The United States Supreme Court issued a decision Monday that could not only affect Americans who simply want to rely on the law as it is written, but the fair treatment of women and girls.
In deciding R.G. & G.R. Harris Funeral Homes v. Equal Employment Opportunity Commission, Zarda v. Altitude Express, and Bostock v. Clayton County, the Supreme Court ruled that “sex” in Title VII of the Civil Rights Act of 1964 includes “sexual orientation” and “gender identity.”
The legislators who wrote the Civil Rights Act in the 1960s certainly did not intend for “sex” to mean anything other than the condition of being either male or female. And courts have read the law in this way for over half a century. The Supreme Court’s decision circumvents our constitutional order, where Congress creates laws and the executive branch enforces them by allowing the executive branch to rewrite laws. As Justice Samuel Alito explained in dissent, “There is only one word for what the Court has done today: legislation.”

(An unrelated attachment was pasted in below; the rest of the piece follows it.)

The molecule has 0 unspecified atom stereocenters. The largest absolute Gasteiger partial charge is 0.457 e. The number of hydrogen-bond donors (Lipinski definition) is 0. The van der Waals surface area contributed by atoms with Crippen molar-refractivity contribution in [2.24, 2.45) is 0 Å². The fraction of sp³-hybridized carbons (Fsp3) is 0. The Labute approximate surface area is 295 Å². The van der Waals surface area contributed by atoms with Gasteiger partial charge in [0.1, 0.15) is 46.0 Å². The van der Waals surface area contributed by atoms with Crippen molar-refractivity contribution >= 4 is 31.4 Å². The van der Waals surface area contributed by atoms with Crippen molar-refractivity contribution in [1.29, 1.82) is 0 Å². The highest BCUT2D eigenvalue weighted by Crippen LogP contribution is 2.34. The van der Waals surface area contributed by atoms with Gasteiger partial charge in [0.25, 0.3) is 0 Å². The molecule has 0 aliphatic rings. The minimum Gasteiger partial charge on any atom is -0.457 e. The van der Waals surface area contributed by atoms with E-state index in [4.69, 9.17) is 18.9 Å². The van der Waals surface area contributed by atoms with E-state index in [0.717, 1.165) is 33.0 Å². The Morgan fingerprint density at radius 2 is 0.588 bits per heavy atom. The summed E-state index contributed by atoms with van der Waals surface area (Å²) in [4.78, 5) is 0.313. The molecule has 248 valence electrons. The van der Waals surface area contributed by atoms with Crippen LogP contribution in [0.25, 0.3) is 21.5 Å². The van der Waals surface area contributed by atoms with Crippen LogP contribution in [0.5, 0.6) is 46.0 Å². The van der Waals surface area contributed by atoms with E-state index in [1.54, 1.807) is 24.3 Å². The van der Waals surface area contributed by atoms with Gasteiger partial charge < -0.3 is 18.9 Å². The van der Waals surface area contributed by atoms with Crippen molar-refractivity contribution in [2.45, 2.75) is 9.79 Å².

The court’s decision in Harris Funeral Homes could be especially devastating to the fair treatment of women and girls.
This case began all the way back in 2013 when a male employee of Harris Funeral Homes, a five-generation family business in Michigan, expressed an intent to begin dressing as a woman at work in violation of the funeral home’s sex-specific dress code. After careful consideration of his other employees and his clients, the funeral home’s owner, Tom Rost, made the decision to part ways with this employee.
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SOURCE: Christian Post, Maureen Collins